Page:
Die Börsen sind nervös. Könnte es sein, dass die Notenbanken den wichtigsten Faktor der hohen Bewertungen, die Flut an Liquidität, wegnehmen? In Europa besteht die Gefahr nicht. Die EZB bleibt fest auf Monetarisierungskurs. Aber in den USA? Nun, es gibt ernsthafte Stimmen, dass die Fed es tun sollte.
Bevor wir dazu kommen, zunächst ein paar Fakten zur Einordnung vom wie immer brillanten John Authers von Bloomberg:
- “The following chart points out that valuations have been higher during periods of low and stable inflation, as theory predicts and as the chart below shows. Stocks aren’t much cheaper now than at the peak of the dotcom bubble. On the face of it, if you think that inflation is going to settle in at a higher level, then you should also brace for valuations to move from the pale blue circles in the Goldman Sachs graphic down to the level of the dark blue bars.” – bto: Das leuchtet ein, weil die Erträge unter Druck kommen.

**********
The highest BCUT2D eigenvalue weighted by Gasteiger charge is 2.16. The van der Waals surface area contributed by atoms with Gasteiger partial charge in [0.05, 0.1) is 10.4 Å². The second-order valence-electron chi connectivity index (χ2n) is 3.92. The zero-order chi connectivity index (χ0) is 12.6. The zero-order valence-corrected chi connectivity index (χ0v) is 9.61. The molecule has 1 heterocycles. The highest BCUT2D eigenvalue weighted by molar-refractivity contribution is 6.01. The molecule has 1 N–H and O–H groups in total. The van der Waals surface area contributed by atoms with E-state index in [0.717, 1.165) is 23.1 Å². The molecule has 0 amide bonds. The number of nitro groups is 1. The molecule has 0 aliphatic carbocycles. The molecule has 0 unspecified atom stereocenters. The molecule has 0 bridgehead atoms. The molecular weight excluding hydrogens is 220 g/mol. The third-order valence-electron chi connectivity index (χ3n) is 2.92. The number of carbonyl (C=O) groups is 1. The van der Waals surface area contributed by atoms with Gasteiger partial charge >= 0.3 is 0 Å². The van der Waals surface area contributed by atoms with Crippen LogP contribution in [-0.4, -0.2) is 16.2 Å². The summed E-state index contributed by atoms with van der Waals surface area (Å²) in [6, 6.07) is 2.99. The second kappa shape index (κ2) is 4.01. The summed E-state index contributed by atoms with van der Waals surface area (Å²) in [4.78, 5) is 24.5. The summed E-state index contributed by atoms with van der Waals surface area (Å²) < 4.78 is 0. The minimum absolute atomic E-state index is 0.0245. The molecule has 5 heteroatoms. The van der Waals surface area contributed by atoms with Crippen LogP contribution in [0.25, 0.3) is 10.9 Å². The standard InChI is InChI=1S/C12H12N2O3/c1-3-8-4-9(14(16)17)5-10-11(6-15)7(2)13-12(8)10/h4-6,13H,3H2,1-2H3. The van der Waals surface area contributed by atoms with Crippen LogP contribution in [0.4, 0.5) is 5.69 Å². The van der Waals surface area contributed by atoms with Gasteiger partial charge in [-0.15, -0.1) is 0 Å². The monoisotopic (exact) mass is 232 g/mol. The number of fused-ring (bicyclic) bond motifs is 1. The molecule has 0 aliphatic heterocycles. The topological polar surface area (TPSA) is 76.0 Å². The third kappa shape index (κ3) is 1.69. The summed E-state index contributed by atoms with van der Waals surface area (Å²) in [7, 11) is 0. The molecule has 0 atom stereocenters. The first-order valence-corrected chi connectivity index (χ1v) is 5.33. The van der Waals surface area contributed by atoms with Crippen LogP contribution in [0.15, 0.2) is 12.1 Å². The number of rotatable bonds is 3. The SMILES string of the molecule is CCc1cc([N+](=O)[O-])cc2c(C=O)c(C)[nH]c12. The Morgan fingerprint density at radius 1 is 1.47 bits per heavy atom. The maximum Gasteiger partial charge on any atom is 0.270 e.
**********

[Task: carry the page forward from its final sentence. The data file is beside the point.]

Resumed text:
Quelle: GoldmanSachs, Bloomberg
Hinter den hohen Bewertungen der heutigen Zeit steht eine Flut an Liquidität:
- “The following charts come from John Hussman, a fund manager and market theorist who has produced a series of research reports over the last decade suggesting U.S. stocks are overvalued. In his latest missive published this month, he splits the S&P into deciles according to valuation — and shows that every one is more expensive than it has been before. Previous booms may have been based on a few companies, but this time everything looks rich.” – bto: Das ist deshalb bedeutsam, weil wir so wissen, dass es eben nicht nur die FANGS sind, die den Markt verzerren.
Quelle: Hussman, Bloomberg
- “Adjusting for size renders the same finding. The following chart divides the S&P by market cap, and both the smallest and largest are more expensive than they were in 2000 (…).” – bto: Das kann nur mit dem billigen Geld erklärt werden.
Quelle: Hussman, Bloomberg
- “Liquidity, particularly from the Federal Reserve, has come to matter far more than corporate earnings since the desperate rescue operations over the financial crisis in 2009. As Savita Subramanian of BofA shows in the following chart, expected earnings are far less helpful in explaining market outcomes since 2010 than they were before. Meanwhile, changes in the Fed’s balance sheet, the amount of money it’s making available to markets, have become hugely important.” – bto: Alles andere würde auch nicht einleuchten. Ja, die Gewinne sind gestiegen, aber das genügt nicht als Erklärung!